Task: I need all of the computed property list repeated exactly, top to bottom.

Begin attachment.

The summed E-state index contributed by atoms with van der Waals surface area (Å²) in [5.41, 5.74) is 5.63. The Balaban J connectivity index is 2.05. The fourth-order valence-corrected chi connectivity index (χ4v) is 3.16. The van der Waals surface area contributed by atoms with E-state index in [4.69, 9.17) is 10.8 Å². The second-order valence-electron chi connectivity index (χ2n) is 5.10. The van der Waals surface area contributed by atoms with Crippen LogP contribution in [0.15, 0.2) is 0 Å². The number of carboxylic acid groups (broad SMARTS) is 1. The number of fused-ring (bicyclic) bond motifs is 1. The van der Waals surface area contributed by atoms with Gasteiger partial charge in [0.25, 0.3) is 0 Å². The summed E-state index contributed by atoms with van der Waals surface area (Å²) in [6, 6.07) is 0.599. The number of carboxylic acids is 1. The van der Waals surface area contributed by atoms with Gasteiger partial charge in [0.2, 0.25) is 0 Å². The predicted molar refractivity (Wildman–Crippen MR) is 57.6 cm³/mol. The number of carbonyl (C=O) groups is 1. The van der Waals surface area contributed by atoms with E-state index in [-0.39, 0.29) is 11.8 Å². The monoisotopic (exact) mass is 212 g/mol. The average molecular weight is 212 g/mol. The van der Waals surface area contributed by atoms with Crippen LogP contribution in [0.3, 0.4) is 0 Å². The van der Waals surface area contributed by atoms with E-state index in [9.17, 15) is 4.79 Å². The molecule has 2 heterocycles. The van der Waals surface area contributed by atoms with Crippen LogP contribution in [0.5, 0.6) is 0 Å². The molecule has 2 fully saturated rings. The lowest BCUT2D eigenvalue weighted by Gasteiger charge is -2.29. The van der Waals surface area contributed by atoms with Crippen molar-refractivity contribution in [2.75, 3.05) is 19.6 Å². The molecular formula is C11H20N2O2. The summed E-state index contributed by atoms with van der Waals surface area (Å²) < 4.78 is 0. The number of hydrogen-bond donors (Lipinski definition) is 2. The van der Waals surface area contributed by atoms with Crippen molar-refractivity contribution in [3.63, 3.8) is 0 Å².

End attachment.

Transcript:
The summed E-state index contributed by atoms with van der Waals surface area (Å²) in [5.41, 5.74) is 5.63. The Balaban J connectivity index is 2.05. The fourth-order valence-corrected chi connectivity index (χ4v) is 3.16. The van der Waals surface area contributed by atoms with E-state index in [4.69, 9.17) is 10.8 Å². The second-order valence-electron chi connectivity index (χ2n) is 5.10. The van der Waals surface area contributed by atoms with Crippen LogP contribution in [0.15, 0.2) is 0 Å². The number of carboxylic acid groups (broad SMARTS) is 1. The number of fused-ring (bicyclic) bond motifs is 1. The van der Waals surface area contributed by atoms with Gasteiger partial charge in [0.25, 0.3) is 0 Å². The summed E-state index contributed by atoms with van der Waals surface area (Å²) in [6, 6.07) is 0.599. The number of carboxylic acids is 1. The van der Waals surface area contributed by atoms with Gasteiger partial charge in [0.2, 0.25) is 0 Å². The predicted molar refractivity (Wildman–Crippen MR) is 57.6 cm³/mol. The number of carbonyl (C=O) groups is 1. The van der Waals surface area contributed by atoms with E-state index in [-0.39, 0.29) is 11.8 Å². The monoisotopic (exact) mass is 212 g/mol. The average molecular weight is 212 g/mol. The van der Waals surface area contributed by atoms with Crippen LogP contribution in [0.3, 0.4) is 0 Å². The van der Waals surface area contributed by atoms with E-state index in [9.17, 15) is 4.79 Å². The molecule has 2 heterocycles. The van der Waals surface area contributed by atoms with Crippen LogP contribution in [0.5, 0.6) is 0 Å². The molecule has 2 fully saturated rings. The lowest BCUT2D eigenvalue weighted by Gasteiger charge is -2.29. The van der Waals surface area contributed by atoms with Crippen molar-refractivity contribution in [2.75, 3.05) is 19.6 Å². The molecular formula is C11H20N2O2. The summed E-state index contributed by atoms with van der Waals surface area (Å²) < 4.78 is 0. The number of hydrogen-bond donors (Lipinski definition) is 2. The van der Waals surface area contributed by atoms with Crippen molar-refractivity contribution in [3.63, 3.8) is 0 Å².